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Handling Anxiety and Cancer

There are no easy fixes when it comes to how to feel with blood cancer. What have been some of your coping mechanisms? I personally don't dread in it too much because I can't live in the past and frankly can't predict the future, so I muster in the present. Though gloom thoughts may pop in here and there, I look around at where I'm at, at that moment, and keep that momentum.

  1. I've recently been told that chemo is a choice. I understand that without it I might have a year or a year and a half to live without it. I've shared this info. How do I respond when someone I respect and love tells me that chemo is a choice? I'm struggling with this and I'm not sure how to deal with the anxiety around that perspective. I appreciate being in the moment. Some moments, tho, are heartbreaking.

    1. It looks like another chemo change is in order. I'll be talking to my oncologist next week. The bloodwork isn't good and the side effects are worse. As for relationships? Staying close to those who offer support is the best way to go.

    2. Agreed. With better health comes better opportunities. It's something to strive for. Realizing that choices are limited requires compassion. Compassion and understanding are the key. Thank you for reaching out.

  2. praying and worship music 🎶 I can’t stop those gloomy thoughts from popping up but I try my best to quickly think of somethings to be grateful for and replace those thoughts with Joy thoughts. I can be an over thinker at times so I’ve really been trying to train my mind to think better thoughts and more positive thoughts. I end my positive

    1. Nothing wrong with that! We do whatever brings us comfort. Best!

    2. yes , be happy and live your life as well as take care o f your health

  3. I believe cancer is one of those things that is still based on the war stories we hear about when it comes to cancer. But yet even the real doctors and researchers are still learning the unknown. But, in today's society, everyone is either a lawer, or a doctor, or a news media because everyone has a camera on their cell phones. At least they think they are anyway.


    When it comes to cancer, or any disease really, everyone needs to learn about compassion, and deal with the reality of life in general. The sad part is, it will never be that way. So, the reality of it all is you..the individual...needs to do your own homework and research, instead relying on others "knowledge". Except from a doctor of course. We can accept the knowledge from sites like this one for the most part. But research from reliable resources is key.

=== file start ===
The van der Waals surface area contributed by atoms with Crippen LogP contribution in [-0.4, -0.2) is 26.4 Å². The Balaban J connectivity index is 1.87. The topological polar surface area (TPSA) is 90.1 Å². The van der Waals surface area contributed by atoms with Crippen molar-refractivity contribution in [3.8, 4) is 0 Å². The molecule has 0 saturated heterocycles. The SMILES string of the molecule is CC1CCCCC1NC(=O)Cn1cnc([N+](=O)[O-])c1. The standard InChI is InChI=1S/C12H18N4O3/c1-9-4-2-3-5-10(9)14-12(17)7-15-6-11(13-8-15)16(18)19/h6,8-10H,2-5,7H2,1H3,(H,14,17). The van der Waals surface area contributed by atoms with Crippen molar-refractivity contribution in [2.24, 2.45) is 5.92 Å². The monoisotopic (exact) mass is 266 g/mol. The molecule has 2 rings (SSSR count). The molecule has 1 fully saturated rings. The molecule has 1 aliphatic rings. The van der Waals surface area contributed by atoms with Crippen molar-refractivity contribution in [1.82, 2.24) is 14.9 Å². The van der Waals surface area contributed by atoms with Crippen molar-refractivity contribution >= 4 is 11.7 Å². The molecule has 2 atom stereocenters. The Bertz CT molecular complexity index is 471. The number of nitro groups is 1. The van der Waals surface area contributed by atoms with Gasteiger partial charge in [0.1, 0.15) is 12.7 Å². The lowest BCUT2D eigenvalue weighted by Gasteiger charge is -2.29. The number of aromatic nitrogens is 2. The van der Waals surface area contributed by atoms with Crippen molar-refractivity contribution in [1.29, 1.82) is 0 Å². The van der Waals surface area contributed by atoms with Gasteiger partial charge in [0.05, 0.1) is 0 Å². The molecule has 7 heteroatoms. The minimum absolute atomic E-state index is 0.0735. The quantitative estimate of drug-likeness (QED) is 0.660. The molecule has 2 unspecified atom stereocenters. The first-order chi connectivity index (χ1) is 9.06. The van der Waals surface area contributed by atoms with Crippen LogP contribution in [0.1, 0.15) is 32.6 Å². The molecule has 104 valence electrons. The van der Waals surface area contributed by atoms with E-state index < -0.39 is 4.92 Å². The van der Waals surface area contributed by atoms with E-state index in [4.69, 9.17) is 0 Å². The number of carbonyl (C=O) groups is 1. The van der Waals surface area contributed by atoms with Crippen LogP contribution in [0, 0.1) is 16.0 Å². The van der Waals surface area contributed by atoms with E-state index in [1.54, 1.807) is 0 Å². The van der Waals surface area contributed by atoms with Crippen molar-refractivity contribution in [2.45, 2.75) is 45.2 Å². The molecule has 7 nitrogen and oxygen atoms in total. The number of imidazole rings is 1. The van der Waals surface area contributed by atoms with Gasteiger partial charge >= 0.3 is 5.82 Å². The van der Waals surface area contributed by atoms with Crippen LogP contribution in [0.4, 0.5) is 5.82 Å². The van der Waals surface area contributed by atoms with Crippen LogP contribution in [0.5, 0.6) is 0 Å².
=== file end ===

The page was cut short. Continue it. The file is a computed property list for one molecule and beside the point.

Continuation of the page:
One day we will find the right key in our DNA to stop cancer in its tracks altogether. They now know how to find the cancer block in our DNA, they just haven't figured out how to remove that cancer block safely yet without causing a domino effect of other problems.


    In the end, it truely is up to us with how we, as the person diagnosed with cancer, responds to what to do next. We all know chemo is down right a scary way to go. But is there really a choice? The way I see it is, there's only 3 choices. Live hopefully another 20 years or so, doing the chemotherapy or alternative treatments if any for your diagnosis? Not accepting the treatments because of beliefs, and take our chances? Or just not take the treatments, and let the cancer run its course, just letting our immune systems do the fighting. For me, the later choices just wasn't a very good alterative.


    Life is crazy as it is. Why make it more difficult? Shane (Blood-Cancer.com team member)

    1. The choices sound about right! Best

  4. Exactly . This disease requires so much of our fighting spirit, our attention and our motivation. There is rarely anything left over for unnecessary conflict. Boundaries are extremely important and demand consequences in order to be respected. As always, understanding and compassion is key.

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